Perle cites numerous examples where the CIA has ¬Ýdroppedthe ball - failing to warn about the threats from Islamicfundamentalism, missing Iran’s nuclear weapons program,reinterpreting intelligence on Saddam’s weapons programs afterthe 2003 war. “The CIA had a lot of explaining to do” forits past failures, he argued. “It was easier to attack thepresident than own up to their own deficiencies.”
Just two months after Goss took over in 2004, he ordered Kappas tofire his deputy, Michael Sulick, for gross insubordination.
Sulick and others referred to Goss’s aides dismissively as “theGoslings” and refused to take orders from them, claiming theywere “political hacks” because they had worked for Gossin Congress. Taking their side in this partisan battle, theWashington Post accused Goss and his staff of conducting a “witchhunt” for firing Sulick.
But every Director of Central Intelligence has brought his closestaides with him from earlier jobs. This was true with Bill Casey inthe 1980s, and with George Tenet in the 1990s. And it willundoubtedly be true of General Hayden as well.
During his brief tenure in 1995-1996, John Deutsch brought on boardNora Slatkin as CIA Executive Director. She infamously required CIAofficers to contribute to a gigantic “diversity quilt” ondisplay at the headquarters building, if they wanted to keep theirjobs.
What Sulick and the partisan burrowers within the CIA didn’tlike about Porter Goss was his agenda. He had been appointed by thePresident – or so he thought – to “clean house”at the Agency, firing officers who were incompetent or so beholden toa partisan agenda that they could not loyally serve the president. Toenforce those orders, Goss brought professional staff from the HousePermanent Select Intelligence Committee – people like DustyFoggo – who knew the community inside and out, including wherethe bodies were buried.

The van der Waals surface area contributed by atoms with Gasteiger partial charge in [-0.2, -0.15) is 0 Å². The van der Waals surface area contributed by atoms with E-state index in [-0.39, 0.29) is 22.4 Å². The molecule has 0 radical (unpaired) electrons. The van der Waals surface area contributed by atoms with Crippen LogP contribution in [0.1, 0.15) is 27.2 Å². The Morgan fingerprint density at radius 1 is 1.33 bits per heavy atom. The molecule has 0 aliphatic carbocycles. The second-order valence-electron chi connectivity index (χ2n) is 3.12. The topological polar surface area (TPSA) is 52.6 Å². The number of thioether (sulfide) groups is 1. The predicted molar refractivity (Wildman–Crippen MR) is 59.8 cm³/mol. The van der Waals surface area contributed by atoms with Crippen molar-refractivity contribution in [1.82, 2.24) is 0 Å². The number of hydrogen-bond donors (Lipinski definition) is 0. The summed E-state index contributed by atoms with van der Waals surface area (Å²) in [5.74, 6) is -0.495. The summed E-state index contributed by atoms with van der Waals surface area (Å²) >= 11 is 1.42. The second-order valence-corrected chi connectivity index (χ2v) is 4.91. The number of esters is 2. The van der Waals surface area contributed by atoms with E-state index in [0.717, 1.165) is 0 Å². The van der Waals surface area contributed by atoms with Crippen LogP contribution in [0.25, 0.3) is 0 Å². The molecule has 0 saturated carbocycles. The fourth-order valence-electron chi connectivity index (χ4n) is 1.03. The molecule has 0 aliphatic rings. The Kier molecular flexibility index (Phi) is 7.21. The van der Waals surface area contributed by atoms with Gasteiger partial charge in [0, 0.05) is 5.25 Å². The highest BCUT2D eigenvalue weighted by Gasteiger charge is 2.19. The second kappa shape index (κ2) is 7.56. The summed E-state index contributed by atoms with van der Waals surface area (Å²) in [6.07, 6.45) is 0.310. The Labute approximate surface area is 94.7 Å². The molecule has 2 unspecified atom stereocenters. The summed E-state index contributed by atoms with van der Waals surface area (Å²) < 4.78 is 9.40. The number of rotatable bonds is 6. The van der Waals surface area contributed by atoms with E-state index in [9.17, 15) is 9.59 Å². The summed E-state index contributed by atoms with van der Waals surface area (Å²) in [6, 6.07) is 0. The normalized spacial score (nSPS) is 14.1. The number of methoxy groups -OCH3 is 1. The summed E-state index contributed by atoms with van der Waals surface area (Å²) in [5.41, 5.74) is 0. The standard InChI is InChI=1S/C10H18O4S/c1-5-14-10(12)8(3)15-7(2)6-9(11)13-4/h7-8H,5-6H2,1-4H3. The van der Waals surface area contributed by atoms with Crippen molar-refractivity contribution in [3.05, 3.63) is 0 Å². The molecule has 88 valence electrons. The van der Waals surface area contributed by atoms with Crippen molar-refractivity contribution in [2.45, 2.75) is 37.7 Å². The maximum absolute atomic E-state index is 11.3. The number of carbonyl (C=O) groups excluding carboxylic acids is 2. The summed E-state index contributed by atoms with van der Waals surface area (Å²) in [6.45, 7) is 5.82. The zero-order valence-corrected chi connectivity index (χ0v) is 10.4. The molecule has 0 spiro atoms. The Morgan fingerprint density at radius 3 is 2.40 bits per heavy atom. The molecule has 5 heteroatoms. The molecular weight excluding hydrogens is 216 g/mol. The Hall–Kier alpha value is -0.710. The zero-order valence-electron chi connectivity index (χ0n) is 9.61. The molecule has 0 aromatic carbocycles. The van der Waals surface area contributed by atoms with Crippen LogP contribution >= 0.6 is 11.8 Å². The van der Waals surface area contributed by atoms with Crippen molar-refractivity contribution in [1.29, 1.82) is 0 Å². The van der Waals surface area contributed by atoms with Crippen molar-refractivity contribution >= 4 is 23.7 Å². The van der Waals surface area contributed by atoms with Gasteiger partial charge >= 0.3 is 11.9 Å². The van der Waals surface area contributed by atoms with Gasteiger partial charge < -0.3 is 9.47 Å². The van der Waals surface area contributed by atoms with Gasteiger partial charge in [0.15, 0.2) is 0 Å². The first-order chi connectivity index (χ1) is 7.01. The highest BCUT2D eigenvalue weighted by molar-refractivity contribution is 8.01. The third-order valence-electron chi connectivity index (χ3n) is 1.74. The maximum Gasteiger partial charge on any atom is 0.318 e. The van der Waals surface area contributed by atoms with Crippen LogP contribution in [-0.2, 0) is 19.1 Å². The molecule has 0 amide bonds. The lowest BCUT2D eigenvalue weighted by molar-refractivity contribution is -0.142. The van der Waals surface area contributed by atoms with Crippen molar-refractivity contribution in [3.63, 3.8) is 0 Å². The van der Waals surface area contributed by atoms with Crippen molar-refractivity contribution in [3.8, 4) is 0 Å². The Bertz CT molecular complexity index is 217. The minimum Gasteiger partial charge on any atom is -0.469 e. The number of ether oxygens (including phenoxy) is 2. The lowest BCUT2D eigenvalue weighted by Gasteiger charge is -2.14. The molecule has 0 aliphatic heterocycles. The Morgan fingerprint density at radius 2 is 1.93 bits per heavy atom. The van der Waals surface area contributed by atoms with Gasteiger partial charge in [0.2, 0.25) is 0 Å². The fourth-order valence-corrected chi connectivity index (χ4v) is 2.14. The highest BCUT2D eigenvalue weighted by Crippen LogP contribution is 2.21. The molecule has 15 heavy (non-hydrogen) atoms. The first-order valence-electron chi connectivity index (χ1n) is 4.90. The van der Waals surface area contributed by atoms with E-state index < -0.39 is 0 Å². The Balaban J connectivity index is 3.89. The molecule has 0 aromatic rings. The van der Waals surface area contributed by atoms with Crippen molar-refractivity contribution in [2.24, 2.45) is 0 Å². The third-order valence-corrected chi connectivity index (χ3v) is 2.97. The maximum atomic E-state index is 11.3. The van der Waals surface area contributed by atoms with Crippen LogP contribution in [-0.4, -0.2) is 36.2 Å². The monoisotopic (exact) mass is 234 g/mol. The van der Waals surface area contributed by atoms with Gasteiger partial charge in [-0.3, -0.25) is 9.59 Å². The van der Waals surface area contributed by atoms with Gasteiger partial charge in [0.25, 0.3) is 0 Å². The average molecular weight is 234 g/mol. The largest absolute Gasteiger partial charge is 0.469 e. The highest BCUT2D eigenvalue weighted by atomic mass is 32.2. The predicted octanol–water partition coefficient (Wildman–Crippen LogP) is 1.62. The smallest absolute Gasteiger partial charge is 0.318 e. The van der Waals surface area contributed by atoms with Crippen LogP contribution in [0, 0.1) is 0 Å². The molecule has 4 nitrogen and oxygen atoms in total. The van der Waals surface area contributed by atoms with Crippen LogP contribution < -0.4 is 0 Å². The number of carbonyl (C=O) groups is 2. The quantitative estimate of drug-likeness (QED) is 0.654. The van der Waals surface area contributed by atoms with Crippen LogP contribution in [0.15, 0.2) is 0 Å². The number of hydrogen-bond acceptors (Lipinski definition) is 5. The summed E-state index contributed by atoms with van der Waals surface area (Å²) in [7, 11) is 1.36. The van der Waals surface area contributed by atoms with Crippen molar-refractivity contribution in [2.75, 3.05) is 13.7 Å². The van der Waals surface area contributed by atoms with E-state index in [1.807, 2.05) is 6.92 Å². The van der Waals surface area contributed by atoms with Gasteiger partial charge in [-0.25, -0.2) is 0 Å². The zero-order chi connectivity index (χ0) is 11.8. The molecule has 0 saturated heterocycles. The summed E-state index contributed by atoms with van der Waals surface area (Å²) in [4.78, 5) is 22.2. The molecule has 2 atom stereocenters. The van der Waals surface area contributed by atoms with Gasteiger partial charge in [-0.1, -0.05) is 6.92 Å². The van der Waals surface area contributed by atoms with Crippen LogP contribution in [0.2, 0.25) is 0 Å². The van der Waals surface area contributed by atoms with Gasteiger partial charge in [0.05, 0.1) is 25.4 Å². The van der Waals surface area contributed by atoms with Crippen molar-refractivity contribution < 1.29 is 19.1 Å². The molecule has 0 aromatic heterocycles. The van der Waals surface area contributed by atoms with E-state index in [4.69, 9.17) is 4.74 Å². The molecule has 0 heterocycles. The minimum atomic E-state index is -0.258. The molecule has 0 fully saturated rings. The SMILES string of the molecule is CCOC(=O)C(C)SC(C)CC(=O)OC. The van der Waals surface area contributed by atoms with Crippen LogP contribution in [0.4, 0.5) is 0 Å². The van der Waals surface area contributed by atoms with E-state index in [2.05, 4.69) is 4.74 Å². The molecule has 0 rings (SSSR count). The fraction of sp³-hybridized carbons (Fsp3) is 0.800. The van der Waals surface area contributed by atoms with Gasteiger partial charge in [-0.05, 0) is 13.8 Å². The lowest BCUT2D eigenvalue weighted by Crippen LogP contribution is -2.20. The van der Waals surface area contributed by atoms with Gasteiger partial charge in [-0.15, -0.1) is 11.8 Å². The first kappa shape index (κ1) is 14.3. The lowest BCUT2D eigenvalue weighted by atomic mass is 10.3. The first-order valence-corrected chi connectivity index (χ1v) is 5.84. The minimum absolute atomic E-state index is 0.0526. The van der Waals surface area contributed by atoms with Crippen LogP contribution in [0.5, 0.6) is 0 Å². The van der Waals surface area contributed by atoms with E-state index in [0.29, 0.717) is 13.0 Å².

Congressman Curt Weldon (R, Pa) also believes Kappas is a disaster,and called him “the ringleader of an internal CIA rebellion”against Porter Goss. “He was one of many in the CIA resistantto needed reforms.”
By announcing the Kappes appointment, the White House is sending aclear message that the time of reforming the CIA is over. And that isthe most troubling part of this appointment.
The real challenge facing the CIA today is how to reconstitute itsshattered human intelligence capabilities.
In his book Countdown to Terror, Rep. Weldon says Kappespoint-blank refused repeated pleas - backed by then CIA DirectorGeorge Tenet - ¬Ýto travel to Paris to meet with apotential Iranian source who claimed to have intelligence on Iran’snuclear programs and on Iran’s ties to Osama Bin Laden.
Weldon encouraged Kappes to investigate the credentials of hissource, but got nowhere. “Finally, Kappes threatened me too. Hewarned me to stop working with [the source]& Fortunately,Kappes has now resigned from the CIA.”
Those are chilling words, especially given efforts by John Negroponteto assert central control over all human intelligence operations.
If you thought the CIA was missing it before, just wait for thefailures charging at us down the pike.
Congress should oppose the appointment of Steve Kappes as deputydirector of CIA, and insist that the Defense Department be encouragedto develop its own human intelligence capabilities independent of CIAcontrol. If ever we were in need of a “second opinion” inmatters of national intelligence, now is the time.